[Original] The Toy Spat

The challenge issued by one Amy R. was as follows. To work on an exercise of dialogue between two characters for at least two pages without forgetting setting, characterization and description! There was a bonus challenge further issued to complete this challenge without the use of adverbs (which I had to be re-educated on sadly because I’d forgotten their exact definition but I’ve known what they are all along) which I sadly failed miserably at by one adverb only!

And thus, The Toy Spat was born!  Bonus points by the way if you can figure out which two book characters I’m referring to, their series and who wrote said series.  PS: It’s a long time favourite of mine and my copies of said books are quite well loved.

It all started over a toy that a little girl had been working on for a proverbial hour or two.  A young boy with sandy coloured hair decided that it was his turn to play with the toy.

The toy in question was a Rubix Cube.  He sat down in front of the girl with her golden ringlets framing her face and moved to take the puzzle from her.

“My turn,” the boy said with a matter-of-fact tone of voice.

“No it’s not,” the girl replied before she turned her back on him.

“Is too,” the boy returned with a huff.

“I just got it,” the girl stated.


“So it’s mine,” the girl says with a firm tone.

“Is not!”

The little girl rose to her feet as her lower lip began to quiver.  Her blue eyes were filling with crocodile tears as she ran away from the little boy.  She held her beloved Rubix Cube close to her chest as she dipped into the large, multi-coloured castle in the classroom.

It was kindergarten after all.  Small children don’t generally grasp the concept of sharing until much their much older.  The girl made a mad dash up the ramp before she hid herself in the castle’s tower.  It was all the Princesses were hid by the wicked witches in her storybooks so it seemed like a good place to hide at the time.

“Gimme that toy,” the boy bellowed indignantly.

“NO!” The little girl shrieked.

“Give it to me!”


The boy entered the castle and dashed up the ramp where once again the boy tried to wrestle the toy free from the girl in her puffy pink princess dress and tiara.  Her little hands were wrapped tightly around the toy as the toy engaged in a battle of tug-of-war for the little toy.





The boy tugged hard on the toy.  “Yes!”

The girl pulled it back to her with crocodile tears falling down her freckled face.  “No!”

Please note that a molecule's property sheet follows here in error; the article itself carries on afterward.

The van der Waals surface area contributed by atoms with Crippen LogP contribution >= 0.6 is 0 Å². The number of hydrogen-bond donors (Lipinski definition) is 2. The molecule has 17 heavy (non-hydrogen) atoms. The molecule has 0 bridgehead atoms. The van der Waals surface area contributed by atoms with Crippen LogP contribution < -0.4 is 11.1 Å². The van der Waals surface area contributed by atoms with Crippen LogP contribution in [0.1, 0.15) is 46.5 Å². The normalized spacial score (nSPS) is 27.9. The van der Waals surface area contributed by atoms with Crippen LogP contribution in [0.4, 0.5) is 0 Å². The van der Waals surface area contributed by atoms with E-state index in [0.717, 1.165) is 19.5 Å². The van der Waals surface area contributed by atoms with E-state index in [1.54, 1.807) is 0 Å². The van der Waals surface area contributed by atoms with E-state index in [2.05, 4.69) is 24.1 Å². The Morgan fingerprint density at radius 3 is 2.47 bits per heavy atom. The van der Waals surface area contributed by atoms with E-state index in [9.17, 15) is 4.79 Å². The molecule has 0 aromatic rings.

“I wanna play with it,” the boy whined.

“I’m not done!  It’s mine!”

“Is not!”

“Is too!”

“Is not!”

“Is too!”

Eventually, the little girl got fed up with the boy as she pushed him away and ran out of the castle.  She ran as fast as her little legs could carry her toward the teacher who was wondering what all the fuss was about.  The teacher had a worried look on her face and several other children were watching with scared looks on their faces.  The little girl was quick to wrap herself around the teacher’s leg before the little boy could get any further.

The little Princess looked up at the teacher who was weak willed and gullible when it came to puppy dog eyes and fake tears as the child buried her face, arms and rubix cubed in the teacher’s pant leg.

“He won’t lemme play with my toy!”

“She won’t lemme play with it too!”

The teacher suddenly smiled.  They had the perfect solution to the problem in its entirety.  With the little Princess still attached to their leg, the teacher produced a large pieced puzzle for the children.  She instructed the children that instead of arguing with each other during playtime, that they should work on this puzzle instead.  It would teach the two of them to work together and hopefully to share.  It wasn’t the first time that the teacher had heard these types of arguments in her classroom and while she was lilly-livered in every way imaginable, she had decided to make a change in her classrooms environment.


Slowly the remaining children gathered around the teacher with expectant looks on their faces.  The teacher had come prepared with several more puzzles and distributed them on the tables for the children.  She proceeded to instruct her children that the puzzles were going to teach them how to work together as a team.

After what felt like an eternity, the children were working together to assemble the puzzles.

Even the little Princess and the sandy haired boy.

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